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Jorge Masvidal dishes on UFC fighter pay: ‘If you’re in the Top 15, you should be set’

UFC 244: Masvidal v Diaz Photo by Josh Hedges/Zuffa LLC via Getty Images

Jorge Masvidal is occupying the promoter chair in life after fighting.

UFC 287 this past April 2023 marked the end of Masvidal’s 20-year career as a professional mixed martial arts (MMA) combatant. Losing a fourth consecutive outing when outpointed by Gilbert Burns en route to a unanimous decision loss, Masvidal, 38, decided it was finally time to hang up the gloves after what was his 52nd MMA fight (35-17).

Masvidal was a unique case of hitting superstardom late in his career. An amazing three-fight run in 2019 made “Gamebred” one of the sport’s biggest names after scoring two highlight-reel knockouts against Darren Till and Ben Askren before winning the Baddest Motherf—ker (BMF) title over Nate Diaz. Now sitting in the promoter chair running his Gamebred Fighting Championship boxing and bare-knuckle MMA events, Masvidal has had time to reflect on fighter treatment in UFC.

“It’s an interesting situation with the UFC,” Masvidal said on BS w/ Jake Paul. “The pay’s gone up in some areas. In some areas, it’s not — I mean, I got nothing but good things to say about [UFC President] Dana [White]. The relationship wasn’t always the best in the beginning but I got nothing but good stuff to say because he’s allowed me to create so much money, so much publicity, marketing, all this stuff, and he’s helped me out tremendously. Me personally, I’m biased. So, I’m not the right person to ask because I’m like a Dana candidate.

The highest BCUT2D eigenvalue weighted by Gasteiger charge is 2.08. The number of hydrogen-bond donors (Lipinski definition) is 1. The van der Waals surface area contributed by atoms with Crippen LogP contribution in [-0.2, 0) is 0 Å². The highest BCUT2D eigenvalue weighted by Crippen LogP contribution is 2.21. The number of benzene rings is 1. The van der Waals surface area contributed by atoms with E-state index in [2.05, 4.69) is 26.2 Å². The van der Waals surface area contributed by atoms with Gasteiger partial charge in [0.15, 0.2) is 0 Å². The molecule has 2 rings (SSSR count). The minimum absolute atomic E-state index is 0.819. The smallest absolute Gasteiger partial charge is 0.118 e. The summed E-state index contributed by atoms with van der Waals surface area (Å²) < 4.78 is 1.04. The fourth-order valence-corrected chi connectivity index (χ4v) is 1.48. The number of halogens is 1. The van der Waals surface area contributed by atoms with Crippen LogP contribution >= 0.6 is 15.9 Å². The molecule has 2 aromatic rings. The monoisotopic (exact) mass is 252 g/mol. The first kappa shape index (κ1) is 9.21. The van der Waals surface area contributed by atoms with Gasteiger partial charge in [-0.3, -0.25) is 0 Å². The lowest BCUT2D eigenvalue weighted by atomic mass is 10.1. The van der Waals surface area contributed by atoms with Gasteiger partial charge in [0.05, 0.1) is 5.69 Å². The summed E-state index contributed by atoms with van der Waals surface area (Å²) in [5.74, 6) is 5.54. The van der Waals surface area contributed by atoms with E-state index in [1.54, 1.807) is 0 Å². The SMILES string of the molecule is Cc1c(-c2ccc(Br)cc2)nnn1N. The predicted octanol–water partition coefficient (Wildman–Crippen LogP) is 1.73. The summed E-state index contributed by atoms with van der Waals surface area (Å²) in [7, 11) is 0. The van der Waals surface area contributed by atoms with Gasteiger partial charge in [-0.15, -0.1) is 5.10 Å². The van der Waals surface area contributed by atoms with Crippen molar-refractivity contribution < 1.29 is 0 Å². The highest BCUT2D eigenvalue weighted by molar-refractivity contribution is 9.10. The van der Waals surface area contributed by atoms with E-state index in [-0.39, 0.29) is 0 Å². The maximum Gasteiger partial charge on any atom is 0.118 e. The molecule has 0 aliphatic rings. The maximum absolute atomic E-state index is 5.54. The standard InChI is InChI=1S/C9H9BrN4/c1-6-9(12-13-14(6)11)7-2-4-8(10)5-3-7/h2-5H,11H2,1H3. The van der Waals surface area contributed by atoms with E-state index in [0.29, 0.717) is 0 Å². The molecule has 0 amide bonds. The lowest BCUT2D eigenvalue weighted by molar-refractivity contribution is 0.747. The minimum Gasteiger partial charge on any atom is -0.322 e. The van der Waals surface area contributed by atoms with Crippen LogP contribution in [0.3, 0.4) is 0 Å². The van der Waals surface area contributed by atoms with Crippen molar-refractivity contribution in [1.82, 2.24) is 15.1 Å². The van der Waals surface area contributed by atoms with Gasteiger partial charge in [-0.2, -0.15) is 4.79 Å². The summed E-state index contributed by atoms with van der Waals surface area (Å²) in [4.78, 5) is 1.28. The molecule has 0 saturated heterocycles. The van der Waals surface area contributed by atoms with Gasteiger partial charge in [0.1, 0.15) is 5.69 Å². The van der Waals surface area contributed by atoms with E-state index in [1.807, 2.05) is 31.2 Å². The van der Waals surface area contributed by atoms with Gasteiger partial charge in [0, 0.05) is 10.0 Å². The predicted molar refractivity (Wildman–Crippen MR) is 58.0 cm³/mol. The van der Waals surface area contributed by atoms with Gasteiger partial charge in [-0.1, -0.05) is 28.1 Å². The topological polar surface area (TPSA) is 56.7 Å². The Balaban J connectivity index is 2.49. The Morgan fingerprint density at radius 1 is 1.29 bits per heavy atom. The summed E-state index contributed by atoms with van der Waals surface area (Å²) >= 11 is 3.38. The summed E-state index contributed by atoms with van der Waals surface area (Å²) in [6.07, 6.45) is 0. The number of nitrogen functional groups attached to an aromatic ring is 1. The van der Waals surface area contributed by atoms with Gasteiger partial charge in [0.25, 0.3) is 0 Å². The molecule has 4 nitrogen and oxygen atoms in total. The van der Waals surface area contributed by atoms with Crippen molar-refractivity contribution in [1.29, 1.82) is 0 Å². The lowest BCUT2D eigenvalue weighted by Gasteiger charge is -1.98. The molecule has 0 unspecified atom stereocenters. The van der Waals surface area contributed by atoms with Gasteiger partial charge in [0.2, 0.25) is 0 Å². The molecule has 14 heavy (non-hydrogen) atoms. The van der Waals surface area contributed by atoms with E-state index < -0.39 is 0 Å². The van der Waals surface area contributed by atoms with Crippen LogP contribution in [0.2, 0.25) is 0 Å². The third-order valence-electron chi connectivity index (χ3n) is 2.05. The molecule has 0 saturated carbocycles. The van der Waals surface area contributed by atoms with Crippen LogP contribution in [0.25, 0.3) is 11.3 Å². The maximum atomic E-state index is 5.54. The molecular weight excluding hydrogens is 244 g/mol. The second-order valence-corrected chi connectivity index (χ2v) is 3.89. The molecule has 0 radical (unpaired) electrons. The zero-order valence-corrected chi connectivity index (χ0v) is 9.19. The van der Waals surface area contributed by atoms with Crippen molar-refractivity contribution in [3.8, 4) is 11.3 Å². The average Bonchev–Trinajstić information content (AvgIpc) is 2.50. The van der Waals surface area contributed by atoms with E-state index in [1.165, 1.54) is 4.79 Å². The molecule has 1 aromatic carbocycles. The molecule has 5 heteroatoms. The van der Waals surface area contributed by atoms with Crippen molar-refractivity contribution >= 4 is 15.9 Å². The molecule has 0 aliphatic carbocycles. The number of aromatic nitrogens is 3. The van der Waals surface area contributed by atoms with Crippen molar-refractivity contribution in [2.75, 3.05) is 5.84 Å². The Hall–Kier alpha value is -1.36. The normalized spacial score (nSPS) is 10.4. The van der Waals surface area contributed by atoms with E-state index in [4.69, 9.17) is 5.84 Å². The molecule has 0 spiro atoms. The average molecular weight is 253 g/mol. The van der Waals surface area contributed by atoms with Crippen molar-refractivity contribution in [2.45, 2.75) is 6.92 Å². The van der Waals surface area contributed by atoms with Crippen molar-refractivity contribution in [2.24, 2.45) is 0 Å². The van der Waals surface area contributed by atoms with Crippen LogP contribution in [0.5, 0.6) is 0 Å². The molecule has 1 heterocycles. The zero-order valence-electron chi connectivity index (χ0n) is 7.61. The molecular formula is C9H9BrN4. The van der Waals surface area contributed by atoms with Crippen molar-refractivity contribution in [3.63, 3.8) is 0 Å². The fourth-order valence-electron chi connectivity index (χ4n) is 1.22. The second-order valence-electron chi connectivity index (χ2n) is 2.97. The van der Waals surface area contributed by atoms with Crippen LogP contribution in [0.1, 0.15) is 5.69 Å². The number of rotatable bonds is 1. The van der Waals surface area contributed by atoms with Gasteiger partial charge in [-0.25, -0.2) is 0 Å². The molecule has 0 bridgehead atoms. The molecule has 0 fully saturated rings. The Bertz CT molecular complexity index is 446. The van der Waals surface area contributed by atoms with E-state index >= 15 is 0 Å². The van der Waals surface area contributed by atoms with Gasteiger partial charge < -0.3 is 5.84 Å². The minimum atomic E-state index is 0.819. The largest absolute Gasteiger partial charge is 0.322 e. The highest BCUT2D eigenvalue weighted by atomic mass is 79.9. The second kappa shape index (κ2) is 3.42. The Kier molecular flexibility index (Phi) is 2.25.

“I’m also [about] paying fighters more,” he continued. “I know Dana’s running a business and he’s a great businessman so can he give out the checks we want as fighters? That’s like a business decision. I have always advocated throughout my career and even more now that I’m retired: more money for the fighters because it’s a f—king tough job. You shouldn’t be in the Top 10 having to f—king work at WalMart or something. If you’re in the Top 15, you should be set that you’re making enough money per fight whether you have sponsors or not that all your bills are covered.”

Masvidal’s last event took place this past month (May 5, 2023), featuring Roy Nelson vs. Dillon Cleckler in the main event of his fifth bare-knuckle MMA show. The event followed the big boxing show headlined by former UFC Lightweight champion, Anthony Pettis, and boxing legend, Roy Jones Jr., which provided some pretty solid payouts. Other notable MMA names like Jose Aldo, Vitor Belfort, Jeremy Stephens, and Ronaldo “Jacare” Souza also boxed on the card. Masvidal teased leading up to his last event that his upcoming show that’s yet to be announced will be even bigger than what’s already been put out.

Overall, Masvidal sees the positives to what UFC’s business model has done for the combat sports world.

“When we hear that guys have to have a part-time job while they’re fighting, there’s lopsidedness there,” Masvidal said. “There’s also a lot of upside to it because a lot of people don’t talk about this ... in boxing, you don’t get paid s—t until your 30th professional fight. [Paul’s] case is different. He came with this massive amount of followers, but every other boxer, the only way they get famous is by fighting. They don’t get paid s—t in the beginning. The UFC pays guys in the beginning great and in the mid-stage great. Where we need help in is in the upper gap that’s been throwing down for a minute. Those guys get a little bit overlooked with the pay. But with the beginning structures of it, the UFC takes care of guys really, really, really well. Like unbelievably well. Especially compared to boxing or any other promotion out there where they’re paying a guy 20/20 ($20,000 to fight and $20,000 to win), you will never get that on the regional scene.”

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